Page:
Al-Quran Surah 4. An-Nisaa, Ayah 105

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إِنَّا أَنْزَلْنَا إِلَيْكَ الْكِتَابَ بِالْحَقِّ لِتَحْكُمَ بَيْنَ النَّاسِ بِمَا أَرَاكَ اللَّهُ ۚ وَلَا تَكُنْ لِلْخَائِنِينَ خَصِيمًا


Asad : BEHOLD, We have bestowed upon thee from on high this divine writ, setting forth the truth, so that thou mayest judge between people in accordance with what God has taught thee.133 Hence, do no contend with those who are false to their trust,
Khattab :

Indeed, We have sent down the Book to you ˹O Prophet˺ in truth to judge between people by means of what Allah has shown you. So do not be an advocate for the deceitful.

Malik : We have revealed to you the Book with the Truth so that you may judge between people in accordance with the Right Way which Allah has shown you, so be not an advocate for those who betray trust;
Pickthall : Lo! We reveal unto thee the Scripture with the truth, that thou mayst judge between mankind by that which Allah showeth thee. And be not thou a pleader for the treacherous;
Yusuf Ali : We have sent down to thee the Book in truth that thou mightest judge between men as guided by Allah: so be not (used) as an advocate by those who betray their trust. 621
Transliteration : Inna anzalna ilayka alkitaba bialhaqqi litahkuma bayna alnnasi bima araka Allahu wala takun lilkhaineena khaseeman
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Asad   
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Asad 133 The "thou" in this and the following two verses - as well as in verse {113} - refers, on the face of it, to the Prophet; by implication, however, it is addressed to everyone who has accepted the guidance of the Qur'an: this is evident from the use of the plural "you" in verse {109}. Consequently, the attempt on the part of most of the commentators to explain this passage in purely historical terms is not very convincing, the more so as it imposes an unnecessary limitation on an otherwise self-explanatory ethical teaching of general purport.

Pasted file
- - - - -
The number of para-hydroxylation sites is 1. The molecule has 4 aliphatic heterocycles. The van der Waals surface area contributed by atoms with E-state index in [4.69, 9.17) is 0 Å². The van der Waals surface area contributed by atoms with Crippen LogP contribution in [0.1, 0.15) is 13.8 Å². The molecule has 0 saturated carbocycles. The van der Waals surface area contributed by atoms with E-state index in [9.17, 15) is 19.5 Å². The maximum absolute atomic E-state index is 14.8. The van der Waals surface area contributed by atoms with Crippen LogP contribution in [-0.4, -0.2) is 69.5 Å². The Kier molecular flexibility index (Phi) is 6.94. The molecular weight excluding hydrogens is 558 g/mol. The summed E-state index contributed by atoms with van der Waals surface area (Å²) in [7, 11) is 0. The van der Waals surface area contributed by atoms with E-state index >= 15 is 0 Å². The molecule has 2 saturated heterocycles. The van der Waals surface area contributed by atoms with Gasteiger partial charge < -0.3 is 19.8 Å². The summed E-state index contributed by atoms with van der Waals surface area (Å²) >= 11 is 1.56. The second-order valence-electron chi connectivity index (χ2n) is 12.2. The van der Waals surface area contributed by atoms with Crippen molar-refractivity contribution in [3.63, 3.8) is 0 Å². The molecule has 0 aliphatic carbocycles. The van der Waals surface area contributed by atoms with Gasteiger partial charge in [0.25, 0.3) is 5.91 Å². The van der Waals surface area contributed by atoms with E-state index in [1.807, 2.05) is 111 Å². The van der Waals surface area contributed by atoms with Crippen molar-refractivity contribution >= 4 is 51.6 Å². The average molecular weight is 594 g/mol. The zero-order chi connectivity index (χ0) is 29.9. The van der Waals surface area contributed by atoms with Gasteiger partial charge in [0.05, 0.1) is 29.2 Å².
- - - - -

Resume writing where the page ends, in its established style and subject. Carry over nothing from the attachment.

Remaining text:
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Yusuf Ali   
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Yusuf Ali 621 The Commentators explain this passage with reference to the case of Taima ibn Ubairaq, who was nominally a Muslim but really a Hypocrite, and given to all sorts of wicked deeds. He was suspected of having stolen a set of armour, and when the trial was hot, he planted the stolen property into the house of a Jew, where it was found. The Jew denied the charge and accused Taima, but the sympathies of the Muslim community were with Taima on account of his nominal profession of Islam. The case was brought to the Prophet, who acquitted the Jew according to the strict principle of justice, as "guided by Allah." Attempts were made to prejudice him and deceive him into using his authority to favour Taima. When Taima realized that his punishment was imminent he fled and turned apostate. The general lesson is that the righteous man is faced with all sorts of subtle wiles; the wicked will try to appeal to his highest sympathies and most honourable motives to deceive him and use him as an instrument for defeating justice. He should be careful and cautious, and seek the help of Allah for protection against deception and for firmness in dealing the strictest justice without fear or favour. To do otherwise is to betray a sacred trust; the trustee must defeat all attempts made to mislead him.

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